Unusual Collection of American Newspapers Donated to Duke Libraries

With libraries across the world getting rid of their print editions of historic newspapers, the new collection at Duke will be one of the few places where they will be available

Note to editors: High-resolution images from the collection can be found on the Web at http://home.gwi.net/~dnb/gallery.htm. Media wanting to attend Thursday's 7 p.m. event are asked to contact Ilene Nelson in advance at 660-5816.

DURHAM, N.C. -- A 5,000-volume collection containing many rare and historically important 19th and 20th century American newspapers has been donated to Duke University Libraries.

Novelist and essayist Nicholson Baker announced the transfer of the American Newspaper Repository (ANR) during a speech Thursday at Duke. Baker founded the repository in 1999 and acquired the bulk of the collection from the British Library, which like other major libraries got rid of long runs of original edition newspapers and now rely instead on microfilm editions.

"Many of the newspapers in the collection exist nowhere else in their original print format," Baker said. "These 19th and 20th century newspapers are magnificent landmarks of American publishing.

"I'm thrilled that they're going to Duke. This is the best possible thing that could happen to a singular collection."

The ANR collection includes extensive runs of the Chicago Tribune, the New York Tribune and Herald Tribune and The New York World. The World, published by Joseph Pulitzer, had the largest circulation of any American newspaper in the 1890s. Short stories by O. Henry were printed in The World, as were caricatures by Al Frueh. The World also was the first newspaper to include crossword puzzles and children's activities.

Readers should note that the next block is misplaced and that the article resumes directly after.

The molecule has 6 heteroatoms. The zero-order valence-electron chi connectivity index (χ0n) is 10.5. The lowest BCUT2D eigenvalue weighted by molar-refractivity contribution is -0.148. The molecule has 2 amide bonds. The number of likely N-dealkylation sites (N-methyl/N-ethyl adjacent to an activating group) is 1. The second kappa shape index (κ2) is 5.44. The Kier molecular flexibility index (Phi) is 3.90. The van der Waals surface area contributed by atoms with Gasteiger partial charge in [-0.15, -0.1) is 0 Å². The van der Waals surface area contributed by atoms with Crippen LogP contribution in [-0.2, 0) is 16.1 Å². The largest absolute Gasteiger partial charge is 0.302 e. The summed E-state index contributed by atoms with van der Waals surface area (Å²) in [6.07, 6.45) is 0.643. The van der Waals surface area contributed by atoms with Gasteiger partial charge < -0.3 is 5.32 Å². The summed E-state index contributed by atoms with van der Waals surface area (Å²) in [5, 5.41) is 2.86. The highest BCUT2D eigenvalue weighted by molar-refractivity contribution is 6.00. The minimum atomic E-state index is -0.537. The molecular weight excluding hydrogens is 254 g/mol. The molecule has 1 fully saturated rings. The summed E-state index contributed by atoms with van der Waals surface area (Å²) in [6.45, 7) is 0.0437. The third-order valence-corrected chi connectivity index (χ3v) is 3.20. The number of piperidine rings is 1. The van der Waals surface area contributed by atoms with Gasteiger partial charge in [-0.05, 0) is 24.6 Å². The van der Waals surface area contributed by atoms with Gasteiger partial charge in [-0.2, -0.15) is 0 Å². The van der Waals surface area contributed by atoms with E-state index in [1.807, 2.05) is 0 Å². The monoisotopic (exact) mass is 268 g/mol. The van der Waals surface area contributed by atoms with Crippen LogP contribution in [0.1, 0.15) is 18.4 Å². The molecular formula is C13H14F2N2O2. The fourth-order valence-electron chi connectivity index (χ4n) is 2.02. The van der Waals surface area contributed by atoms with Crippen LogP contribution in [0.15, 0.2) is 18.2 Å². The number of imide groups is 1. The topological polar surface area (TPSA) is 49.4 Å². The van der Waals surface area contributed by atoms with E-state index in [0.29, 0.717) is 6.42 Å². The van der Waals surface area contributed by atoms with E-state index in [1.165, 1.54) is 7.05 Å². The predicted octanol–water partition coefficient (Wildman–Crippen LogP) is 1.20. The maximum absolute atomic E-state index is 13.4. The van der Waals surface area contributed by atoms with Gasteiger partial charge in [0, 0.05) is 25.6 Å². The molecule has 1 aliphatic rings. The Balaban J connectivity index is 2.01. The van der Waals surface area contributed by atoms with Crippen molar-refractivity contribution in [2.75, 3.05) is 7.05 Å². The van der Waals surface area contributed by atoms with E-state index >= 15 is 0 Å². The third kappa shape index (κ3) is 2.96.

ANR also preserves many immigrant newspapers, including the Irish World, and foreign language papers such as the Yiddish Forward and the Greek Atlantis.

"The papers form a documentary collection of great importance for historical and cultural studies," said University Librarian David Ferriero. "The Duke University Libraries are proud to serve both society and scholarship by preserving them."

Researchers began using the newspapers at Duke even before the gift was announced. Robert Byrd, director of the Rare Book, Manuscript, and Special Collections Library at Duke, reported that users have included students from Duke and other institutions, a well-known graphics artist and the compilers of a retrospective collection of a long-running American comic strip. "Some of the comic strips could be located nowhere else, not even in the artist's archive," Byrd said.

Baker, whose novels include "Vox," "The Fermata" and "The Mezzanine," has in recent years become known as a passionate defender of the print medium. His 2001 book, "Double Fold: Libraries and the Assault on Paper," criticizes libraries for their practice of discarding original newspapers in favor of microfilm.

At Duke, the newspapers in the ANR are housed at a state-of-the-art library facility where the well-regulated temperature and low humidity are conducive to their long-term preservation. Previously, they were kept in an old mill converted into a public building in Rollinsford, N.H.